Like any veteran die-cutter, Clark would prefer to have a shot at planning a project before it reaches a point of crisis. But too often prospective clients, in their rush to make delivery, don’t properly assess their needs and therefore hire a die-cutter that lacks the special capabilities necessary to assure success. “A high percentage of the time they’re in the middle of the project when they come to us. It denies you all the pre-design opportunity to solve the problem before it occurs,” he says.
Mind over Matter
Some firms with packaging needs may be unwitting victims of the general perception that die-cutting is nothing more than a “cookie-cutter” process. The reality is tool making is a challenging profession, a mixture of art and engineering, which belies such simplistic comparisons. And some die-cutting firms have been hurt in the past by price wars that pitted knowledge against the unrealistic expectations of the buyer.
But all that may be changing as suppliers such as Cowlitz Container make inroads with special-needs companies and even large integrated packaging firms that may outsource unique projects their high-volume setups can’t accommodate. Although it may appear that the larger firm is giving away business, in fact the opposite is true.
Clark says integrated packaging outfits come to him to solve problems they don’t have time to address. For example, a huge plant that pumps out tons of brown boxes for the moving industry isn’t going to shut down its operation to run a 500-pc test for a client. Nor would it necessarily be nimble enough to process short, small volume and quick runs. But Cowlitz is engineered to be flexible. So Cowlitz runs the quirky project, and the larger firm takes credit for making its client happy. A happy client is a loyal client.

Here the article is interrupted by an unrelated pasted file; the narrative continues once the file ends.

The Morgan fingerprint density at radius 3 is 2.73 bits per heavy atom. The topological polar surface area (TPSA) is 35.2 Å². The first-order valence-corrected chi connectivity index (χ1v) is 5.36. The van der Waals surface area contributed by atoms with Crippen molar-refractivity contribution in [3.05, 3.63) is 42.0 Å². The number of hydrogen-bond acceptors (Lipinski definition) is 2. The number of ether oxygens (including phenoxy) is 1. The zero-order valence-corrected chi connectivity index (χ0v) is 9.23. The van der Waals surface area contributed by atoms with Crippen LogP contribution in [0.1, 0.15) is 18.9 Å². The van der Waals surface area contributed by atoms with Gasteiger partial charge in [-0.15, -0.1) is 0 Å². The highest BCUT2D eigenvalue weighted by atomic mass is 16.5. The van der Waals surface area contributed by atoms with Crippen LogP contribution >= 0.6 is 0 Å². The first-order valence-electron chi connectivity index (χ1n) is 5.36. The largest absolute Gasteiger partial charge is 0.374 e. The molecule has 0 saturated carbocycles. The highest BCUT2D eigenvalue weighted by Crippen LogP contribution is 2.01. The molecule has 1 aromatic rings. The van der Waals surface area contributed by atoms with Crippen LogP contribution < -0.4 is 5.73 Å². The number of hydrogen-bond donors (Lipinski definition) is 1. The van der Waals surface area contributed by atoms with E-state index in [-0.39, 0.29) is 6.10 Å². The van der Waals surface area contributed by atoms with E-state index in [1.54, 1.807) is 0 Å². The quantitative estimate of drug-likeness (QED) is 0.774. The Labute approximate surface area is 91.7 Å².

“It keeps their client in a single-source mindset; they’ll keep coming back,” Clark says. “We’re seeing a lot more requests for quotations from larger firms.”
Another key to success, Clark says, is material utilization. A veteran die-cutter may save its client large sums of money by delivering an order using less material than expected. For example, Clark said his company cuts a lot of chipboard, often utilizing T-shaped blanks.
By drawing on a combination of expert tool design and experience setting up the equipment, Cowlitz recently cut material usage by 28%. “It gets their attention when we get in there and care about the end result,” he says.
Clark says he relishes the role of problem solver. Even after decades of experience, he believes each “crisis” is an opportunity to learn more about his profession. “I especially enjoy looking back over a project and analyzing what went well and what things should be looked at for next time,” he says. “Of course it’s nice to get paid for your efforts. But our focus is more on customer satisfaction. That’s the real reward.”
Douglas Glenn Clark honed his writing skills as an editor and reporter for daily newspapers, including The Los Angeles Daily News. He has provided stories for magazines, financial market groups, and trade publications.
Cowlitz Container & Die Cutting Inc. | 2228 Talley Way, Kelso, WA 98626 | 360-577-8748 | 800-318-8748
Supplier Info: Standard Paper Box Machine Co.